Things open like gangbusters. Ellen Barkin and Lance Henriksen make a vivid first impression as coked-up, leather-clad Bonnie and Clyde wannabes Sunny and Rafe, stealing every scene they are in. As a young aspiring filmmaker, Hill was heavily influenced by John Boorman near avant-garde crime classic Point Blank (1967). Here for the opening he adopts a similarly fractured sense of space and time which along with his arresting use of extreme wide angles make the action resemble a comic book onscreen, though not in a juvenile sense. More along the lines of an adult-oriented graphic novel. An admittedly inconsistent but unfairly underrated and creatively innovative filmmaker, Hill layers the plot with some admirable character depth aided by Rourke’s initially poignant performance. But after a strong start things strangely run out of steam and thereafter grind laboriously through an odd hybrid of blue collar drama and predictable revenge plot.

Johnny’s romance with a nice girl played by future Downton Abbey star Elizabeth McGovern derails the film into an adaptation of some kind of Bruce Springsteen song about regular working stiffs trying to make their way in a hard-living world. Throughout the first act there are hints that Hill is attempting to mount his hard-boiled thriller as an existential parable, once again along the lines of Point Blank. Yet whereas Lee Marvin’s anti-hero was a consistent force of nature, Johnny proves frustratingly flaky and obtuse. Although several characters insist he is trying to stay on the straight and narrow, Morgan Freeman’s detective remains adamant to the contrary and is ultimately proven correct even though his character does little besides cackle knowingly. There is, for example, no adequate reason why Johnny callously wrecks his romance with McGovern’s Donna to hop in bed with Sunny, the woman who shot his best friend. Never mind that Ellen Barkin wears some fetching leather outfits. The film chugs along with progressively less enthusiasm till it fizzles out with a weak climax. Regular Hill collaborator Ry Cooder contributes a typically atmospheric score.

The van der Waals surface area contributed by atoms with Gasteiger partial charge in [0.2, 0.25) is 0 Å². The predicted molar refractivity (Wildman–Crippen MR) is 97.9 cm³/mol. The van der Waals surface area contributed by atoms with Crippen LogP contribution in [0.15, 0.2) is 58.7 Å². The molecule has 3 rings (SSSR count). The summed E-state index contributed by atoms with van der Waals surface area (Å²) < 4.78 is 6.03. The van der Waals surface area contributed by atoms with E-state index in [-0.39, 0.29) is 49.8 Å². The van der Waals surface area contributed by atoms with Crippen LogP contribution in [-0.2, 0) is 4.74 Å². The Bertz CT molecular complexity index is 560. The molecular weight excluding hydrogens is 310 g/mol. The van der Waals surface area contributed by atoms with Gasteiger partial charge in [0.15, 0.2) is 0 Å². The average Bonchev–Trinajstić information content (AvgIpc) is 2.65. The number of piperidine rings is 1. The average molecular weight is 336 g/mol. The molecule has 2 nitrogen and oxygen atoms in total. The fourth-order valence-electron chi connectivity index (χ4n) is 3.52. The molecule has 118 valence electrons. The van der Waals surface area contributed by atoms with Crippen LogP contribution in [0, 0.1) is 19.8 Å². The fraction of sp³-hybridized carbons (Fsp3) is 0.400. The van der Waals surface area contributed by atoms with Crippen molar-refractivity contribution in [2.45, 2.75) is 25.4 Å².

Reviewer: Andrew Pragasam

 

This review has been viewed 3629 time(s).

As a member you could Rate this film

 

Walter Hill  (1942 - )

American director, writer and producer who specialises in action and Westerns. Entered the industry in 1967 as an assistant director on The Thomas Crown Affair, and in 1972 adapted Jim Thompson's novel The Getaway for Sam Peckinpah. Hill made his directing debut in 1975 with the Charles Bronson actioner Hard Times, but it was The Driver that introduced his hard, stylish approach to the genre. The Warriors has become a campy cult favourite, while The Long Riders was his first foray into Westerns, with Geronimo, Wild Bill and the recent TV show Deadwood following in later years.

During the eighties and nineties, Hill directed a number of mainstream hits, including 48 Hours and its sequel, comedy Brewsters Millions and Schwarzenegger vehicle Red Heat, as well as smaller, more interesting pictures like Southern Comfort, Streets of Fire and Trespass. Hill was also producer on Alien and its three sequels, contributing to the story of the middle two parts.

 
Review Comments (1)


Untitled 1

Login
  Username:
 
  Password:
 
   
 
Forgotten your details? Enter email address in Username box and click Reminder. Your details will be emailed to you.
   

Latest Poll
Which star probably has psychic powers?
Laurence Fishburne
Nicolas Cage
Anya Taylor-Joy
Patrick Stewart
Sissy Spacek
Michelle Yeoh
Aubrey Plaza
Tom Cruise
Beatrice Dalle
Michael Ironside
   
 
   

Recent Visitors
Graeme Clark
Darren Jones
Andrew Pragasam
Jason Cook
Enoch Sneed
  Desbris M
  Paul Tuersley
  Chris Garbutt
   

 

Last Updated: